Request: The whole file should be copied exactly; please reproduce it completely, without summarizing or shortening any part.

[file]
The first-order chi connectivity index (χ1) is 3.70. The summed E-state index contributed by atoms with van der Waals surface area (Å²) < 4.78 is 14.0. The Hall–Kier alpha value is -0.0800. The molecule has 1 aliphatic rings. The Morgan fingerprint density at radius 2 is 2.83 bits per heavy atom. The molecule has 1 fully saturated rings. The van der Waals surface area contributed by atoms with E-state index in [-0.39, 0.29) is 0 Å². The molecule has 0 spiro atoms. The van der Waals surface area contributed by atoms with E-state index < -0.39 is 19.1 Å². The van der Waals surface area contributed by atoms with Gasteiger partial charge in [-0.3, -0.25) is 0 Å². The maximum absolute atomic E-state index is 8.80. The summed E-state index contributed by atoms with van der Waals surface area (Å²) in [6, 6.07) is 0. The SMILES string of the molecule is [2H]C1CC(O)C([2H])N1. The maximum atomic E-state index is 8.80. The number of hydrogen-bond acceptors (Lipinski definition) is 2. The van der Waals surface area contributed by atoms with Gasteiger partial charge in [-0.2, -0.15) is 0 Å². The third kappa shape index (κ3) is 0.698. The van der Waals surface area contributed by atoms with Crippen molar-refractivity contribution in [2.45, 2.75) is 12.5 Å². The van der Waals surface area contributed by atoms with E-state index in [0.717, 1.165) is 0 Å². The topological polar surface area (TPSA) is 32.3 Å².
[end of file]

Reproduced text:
The first-order chi connectivity index (χ1) is 3.70. The summed E-state index contributed by atoms with van der Waals surface area (Å²) < 4.78 is 14.0. The Hall–Kier alpha value is -0.0800. The molecule has 1 aliphatic rings. The Morgan fingerprint density at radius 2 is 2.83 bits per heavy atom. The molecule has 1 fully saturated rings. The van der Waals surface area contributed by atoms with E-state index in [-0.39, 0.29) is 0 Å². The molecule has 0 spiro atoms. The van der Waals surface area contributed by atoms with E-state index < -0.39 is 19.1 Å². The van der Waals surface area contributed by atoms with Gasteiger partial charge in [-0.3, -0.25) is 0 Å². The maximum absolute atomic E-state index is 8.80. The summed E-state index contributed by atoms with van der Waals surface area (Å²) in [6, 6.07) is 0. The SMILES string of the molecule is [2H]C1CC(O)C([2H])N1. The maximum atomic E-state index is 8.80. The number of hydrogen-bond acceptors (Lipinski definition) is 2. The van der Waals surface area contributed by atoms with Gasteiger partial charge in [-0.2, -0.15) is 0 Å². The third kappa shape index (κ3) is 0.698. The van der Waals surface area contributed by atoms with Crippen molar-refractivity contribution in [2.45, 2.75) is 12.5 Å². The van der Waals surface area contributed by atoms with E-state index in [0.717, 1.165) is 0 Å². The topological polar surface area (TPSA) is 32.3 Å².